Spain's highly competitive aerospace sector, located primarily in Madrid, the Basque Country and Andalusia, is benefiting greatly from internationalization and offers many opportunities for foreign companies. However, Spain still lags behind the two leading countries in the European sector, France and Germany, where the proportion of airports per inhabitant is ten times greater than that of Spain. Because of this, efforts in Spain’s aerospace sector are being concentrated on improving Spain’s standing in the infrastructure sphere in order to keep up with its European competitors. Currently, the sector employs more than 34,000 people in Spain.
The largest local company, EADS-CASA, has a minority participation in the European consortium Airbus. The Spanish Government is trying to increase its participation to10 percent. In addition to EADS-CASA, there are two other dominant companies in Spain: Aernova, formerly GAMESA, a manufacturer of structural parts for aircraft, and ITP (Industria de Turbo Propulsores, S.A.), an aircraft engine producer.
Demand is increasing for products related to composite tape-laying machines and fiberplacement systems with computer numerical control. Aeronautical products in greatest demand include components for aeronautical software programming, avionics, ground support equipment, and extruded metal products and plastics.
Spain's aerospace sector is constantly growing, and shows greater potential due to increased competition in the Spanish air transport market and demand for new technology. Liberalization of Spain's internal air transport system has resulted in increased demand, creating opportunities for U.S. manufacturers and distributors. Demand for systems and components has increased substantially in recent years.
More companies are requesting airline licenses from civil aviation authorities than ever before. Companies entering the market in recent years include Vueling, and Clickair, a low-cost carrier created by Iberia, ACS and other partners. In 2008, Clickair and Vueling announced plans to merge. This has increased the total number of airplanes operating in Spain and created steady expansion of the spare-parts market. This trend is expected to continue as regional markets develop.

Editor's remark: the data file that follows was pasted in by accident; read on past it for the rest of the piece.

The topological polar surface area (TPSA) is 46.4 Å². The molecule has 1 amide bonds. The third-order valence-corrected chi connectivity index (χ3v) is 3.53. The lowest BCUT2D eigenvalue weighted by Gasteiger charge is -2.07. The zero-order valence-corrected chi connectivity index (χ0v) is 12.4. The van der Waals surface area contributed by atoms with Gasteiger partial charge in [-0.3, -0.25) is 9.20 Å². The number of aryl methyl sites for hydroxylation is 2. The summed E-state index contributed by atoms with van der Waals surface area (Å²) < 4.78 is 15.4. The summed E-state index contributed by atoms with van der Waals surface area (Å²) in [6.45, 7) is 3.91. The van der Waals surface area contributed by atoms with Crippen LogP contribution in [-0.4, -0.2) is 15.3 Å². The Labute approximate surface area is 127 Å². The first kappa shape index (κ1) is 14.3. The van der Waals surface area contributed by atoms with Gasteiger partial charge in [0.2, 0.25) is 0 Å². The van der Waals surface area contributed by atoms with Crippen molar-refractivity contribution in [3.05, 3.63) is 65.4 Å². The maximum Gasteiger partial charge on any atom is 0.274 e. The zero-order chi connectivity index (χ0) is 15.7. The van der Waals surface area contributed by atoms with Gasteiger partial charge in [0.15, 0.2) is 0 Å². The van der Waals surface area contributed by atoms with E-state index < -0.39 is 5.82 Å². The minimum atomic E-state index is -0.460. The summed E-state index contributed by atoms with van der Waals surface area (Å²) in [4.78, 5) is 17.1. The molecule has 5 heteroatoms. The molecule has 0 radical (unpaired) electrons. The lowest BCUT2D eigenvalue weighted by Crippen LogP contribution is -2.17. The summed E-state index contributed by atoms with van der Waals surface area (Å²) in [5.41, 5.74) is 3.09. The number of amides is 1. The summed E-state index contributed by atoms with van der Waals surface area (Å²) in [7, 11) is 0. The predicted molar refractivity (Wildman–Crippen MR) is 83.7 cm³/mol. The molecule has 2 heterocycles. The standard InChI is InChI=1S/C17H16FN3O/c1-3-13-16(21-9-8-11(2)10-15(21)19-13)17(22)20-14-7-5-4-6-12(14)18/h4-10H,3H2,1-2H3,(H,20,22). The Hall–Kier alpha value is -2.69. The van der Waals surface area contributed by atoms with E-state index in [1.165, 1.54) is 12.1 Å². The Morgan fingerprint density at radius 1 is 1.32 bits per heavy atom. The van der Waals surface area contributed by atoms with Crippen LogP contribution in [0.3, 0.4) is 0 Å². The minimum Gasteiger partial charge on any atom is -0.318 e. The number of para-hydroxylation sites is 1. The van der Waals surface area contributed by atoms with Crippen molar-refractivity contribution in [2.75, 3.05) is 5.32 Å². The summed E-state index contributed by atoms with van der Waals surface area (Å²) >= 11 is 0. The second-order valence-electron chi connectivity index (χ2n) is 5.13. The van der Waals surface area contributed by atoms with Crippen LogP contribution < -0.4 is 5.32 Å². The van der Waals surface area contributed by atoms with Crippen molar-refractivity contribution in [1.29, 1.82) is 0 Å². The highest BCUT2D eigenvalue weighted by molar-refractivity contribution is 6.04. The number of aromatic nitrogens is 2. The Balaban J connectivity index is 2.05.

Marsans, a Spanish proprietary group that owns Aerolíneas Argentinas (recently expropriated by the Argentinian Government), and Air Comet, is augmenting growth of the total number of airplanes operating in Spain with the recent purchase of 73 aircrafts from Airbus. Of the 73 planes ordered, four are the new A380 craft, purchased for a total of USD 7 billion. This will bring the total Marsans fleet to 150 aircraft. As of February 2009, Marsans was negotiating with the Argentine government to take over a portion of their contract with Airbus, resulting in the Argentine government acquiring some of these new planes.
Currently, local Spanish manufacturers are unable to meet the production demands for parts and components, and are looking to the international market for help. Many Spanish sub-contractors are exploring the possibility of international agreements to meet increased demand, offering excellent export opportunities for U.S. companies. Caja Madrid after increasing their share in the airline Iberia through purchasing the shares in Iberia held by both BBVA and Logista is now the leading party and it would bring Caja Madrid’s total share in the company to around 23 percent, a number the company says it does not wish to exceed.
To decrease operating costs, some airlines are considering operational leases, opening opportunities for U.S. companies. This service market is expected to increase in the short term. However, U.S. aircraft manufacturers face stiff competition from European companies (small aircraft) and from Airbus.